For those who are currently registered, the legislation states that the fingerprint and photo requirements are strictly voluntary, that is unless you move, change political affiliation or change your name. At that point, it is a requirement to get a new registration card.

For those who may be concerned about the privacy implications of this database, the legislation attempts to rectify this. The massive database of voter fingerprints, photos, birthdays, address and other personally identifiable information will only be made available to law enforcement if they have a “court order from a judge of competent jurisdiction.” We will be watching this bill closely.

Senator Coburn Resigns; Special Election Set For November

Senator Tom CoburnSenator Coburn has decided he will resign early from the Senate. He had previously expressed plans to not run again in 2016 but has decided to resign two years early.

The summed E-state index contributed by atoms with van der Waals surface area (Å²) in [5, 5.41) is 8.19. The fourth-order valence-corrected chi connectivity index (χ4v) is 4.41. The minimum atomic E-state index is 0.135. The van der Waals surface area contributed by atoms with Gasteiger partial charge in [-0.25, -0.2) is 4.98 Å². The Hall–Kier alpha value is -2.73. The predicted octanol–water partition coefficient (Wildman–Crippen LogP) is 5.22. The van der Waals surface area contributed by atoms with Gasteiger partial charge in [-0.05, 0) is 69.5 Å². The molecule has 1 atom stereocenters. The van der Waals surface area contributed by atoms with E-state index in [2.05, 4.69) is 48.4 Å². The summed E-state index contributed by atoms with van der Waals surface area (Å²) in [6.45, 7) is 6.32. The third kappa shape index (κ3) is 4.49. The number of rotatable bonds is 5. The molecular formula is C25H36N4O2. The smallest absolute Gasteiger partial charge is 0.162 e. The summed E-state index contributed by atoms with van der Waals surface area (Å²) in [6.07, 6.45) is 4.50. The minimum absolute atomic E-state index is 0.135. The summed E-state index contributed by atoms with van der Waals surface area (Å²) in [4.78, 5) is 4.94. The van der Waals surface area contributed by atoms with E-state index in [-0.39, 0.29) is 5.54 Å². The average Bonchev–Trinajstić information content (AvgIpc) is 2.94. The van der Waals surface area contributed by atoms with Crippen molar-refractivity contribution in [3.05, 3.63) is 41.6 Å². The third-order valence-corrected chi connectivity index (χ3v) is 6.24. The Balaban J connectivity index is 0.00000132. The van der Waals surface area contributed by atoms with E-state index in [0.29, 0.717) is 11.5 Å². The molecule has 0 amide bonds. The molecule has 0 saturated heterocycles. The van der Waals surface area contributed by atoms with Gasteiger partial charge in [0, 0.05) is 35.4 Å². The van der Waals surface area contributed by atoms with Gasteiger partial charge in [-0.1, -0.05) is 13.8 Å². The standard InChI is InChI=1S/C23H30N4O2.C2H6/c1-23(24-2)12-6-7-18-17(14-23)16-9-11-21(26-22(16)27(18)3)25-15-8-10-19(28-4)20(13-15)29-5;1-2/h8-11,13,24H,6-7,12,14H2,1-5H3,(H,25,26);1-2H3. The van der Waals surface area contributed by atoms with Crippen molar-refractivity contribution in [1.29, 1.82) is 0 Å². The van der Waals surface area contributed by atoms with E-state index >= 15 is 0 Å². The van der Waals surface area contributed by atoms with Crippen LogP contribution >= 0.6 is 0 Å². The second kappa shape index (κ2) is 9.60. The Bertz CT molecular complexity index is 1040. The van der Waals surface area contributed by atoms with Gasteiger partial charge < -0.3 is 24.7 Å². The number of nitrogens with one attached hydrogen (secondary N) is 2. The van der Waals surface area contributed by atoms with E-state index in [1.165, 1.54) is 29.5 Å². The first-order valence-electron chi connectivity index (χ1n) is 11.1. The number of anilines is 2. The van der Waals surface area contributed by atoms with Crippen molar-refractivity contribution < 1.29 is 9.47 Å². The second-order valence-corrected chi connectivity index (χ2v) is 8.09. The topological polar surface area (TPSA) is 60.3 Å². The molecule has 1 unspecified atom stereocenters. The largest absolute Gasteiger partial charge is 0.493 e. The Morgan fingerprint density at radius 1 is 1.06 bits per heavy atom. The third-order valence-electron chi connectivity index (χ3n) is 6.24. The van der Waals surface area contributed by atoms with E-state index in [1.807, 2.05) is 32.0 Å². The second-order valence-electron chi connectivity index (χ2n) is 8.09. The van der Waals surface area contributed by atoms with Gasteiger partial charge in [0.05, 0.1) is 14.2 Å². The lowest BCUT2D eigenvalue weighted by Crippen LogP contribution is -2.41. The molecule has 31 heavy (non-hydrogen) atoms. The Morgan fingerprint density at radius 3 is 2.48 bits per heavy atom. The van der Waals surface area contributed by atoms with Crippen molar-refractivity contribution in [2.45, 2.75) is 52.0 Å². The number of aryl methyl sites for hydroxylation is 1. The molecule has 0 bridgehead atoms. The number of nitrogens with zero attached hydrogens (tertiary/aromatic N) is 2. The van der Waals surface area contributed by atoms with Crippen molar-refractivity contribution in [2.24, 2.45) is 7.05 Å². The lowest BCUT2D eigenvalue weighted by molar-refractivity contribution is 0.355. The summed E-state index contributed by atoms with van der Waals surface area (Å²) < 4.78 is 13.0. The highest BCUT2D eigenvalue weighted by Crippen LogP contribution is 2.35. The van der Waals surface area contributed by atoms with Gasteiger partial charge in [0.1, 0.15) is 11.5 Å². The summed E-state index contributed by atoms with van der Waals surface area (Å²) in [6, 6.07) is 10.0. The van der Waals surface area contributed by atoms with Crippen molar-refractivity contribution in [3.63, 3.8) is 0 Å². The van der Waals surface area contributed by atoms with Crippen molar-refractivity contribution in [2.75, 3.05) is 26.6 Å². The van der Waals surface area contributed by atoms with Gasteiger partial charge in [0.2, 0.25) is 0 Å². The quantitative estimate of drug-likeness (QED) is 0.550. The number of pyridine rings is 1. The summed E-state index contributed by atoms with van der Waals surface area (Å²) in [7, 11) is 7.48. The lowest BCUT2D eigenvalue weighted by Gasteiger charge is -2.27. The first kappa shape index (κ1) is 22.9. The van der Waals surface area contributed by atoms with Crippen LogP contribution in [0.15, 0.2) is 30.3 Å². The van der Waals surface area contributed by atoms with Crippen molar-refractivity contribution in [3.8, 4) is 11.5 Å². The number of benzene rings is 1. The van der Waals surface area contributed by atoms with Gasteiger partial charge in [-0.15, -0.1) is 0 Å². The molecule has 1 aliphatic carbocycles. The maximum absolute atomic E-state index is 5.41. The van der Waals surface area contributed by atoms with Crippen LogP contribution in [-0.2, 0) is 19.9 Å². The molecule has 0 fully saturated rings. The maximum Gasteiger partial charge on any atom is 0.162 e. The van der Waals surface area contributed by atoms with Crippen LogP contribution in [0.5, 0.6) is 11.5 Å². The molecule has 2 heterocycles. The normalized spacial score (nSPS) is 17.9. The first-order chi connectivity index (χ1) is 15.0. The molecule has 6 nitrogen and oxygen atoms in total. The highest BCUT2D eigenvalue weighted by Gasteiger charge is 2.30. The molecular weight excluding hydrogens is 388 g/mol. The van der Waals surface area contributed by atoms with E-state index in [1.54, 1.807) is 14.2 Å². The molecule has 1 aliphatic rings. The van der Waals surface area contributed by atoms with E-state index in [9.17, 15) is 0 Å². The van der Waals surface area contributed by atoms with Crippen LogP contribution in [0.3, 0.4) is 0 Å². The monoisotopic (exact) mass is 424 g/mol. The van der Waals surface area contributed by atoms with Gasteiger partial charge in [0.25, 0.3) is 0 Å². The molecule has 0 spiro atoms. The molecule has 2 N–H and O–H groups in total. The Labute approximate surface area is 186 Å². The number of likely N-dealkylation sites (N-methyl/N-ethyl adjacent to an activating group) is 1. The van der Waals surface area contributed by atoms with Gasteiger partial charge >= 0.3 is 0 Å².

Serving as Oklahoma’s senator has been, and continues to be, one of the great privileges and blessings of my life. But, after much prayer and consideration, I have decided that I will leave my Senate seat at the end of this Congress.

As a citizen, I am now convinced that I can best serve my own children and grandchildren by shifting my focus elsewhere. In the meantime, I look forward to finishing this year strong. I intend to continue our fight for Oklahoma, and will do everything in my power to force the Senate to re-embrace its heritage of debate, deliberation and consensus as we face our many challenges ahead.

Senator Coburn’s current term isn’t due to to end until 2016. So that means that a special election is required to fill the remaining two years of his term. Thanks to the timing of Coburn’s resignation, Governor Fallin was able to set the special election to correspond with the November general election.

This puts Oklahoma in a position it doesn’t normally find itself in, that of electing two US Senators in a single year. While whoever is elected to fill Coburn’s term will only serve two years before being back up for reelection, it is still a unique experience for Oklahoma voters.

We will keep an eye on this special election as well as that for Senator Inhofe.

Total 2014 Voter Registrations Are Down From 2013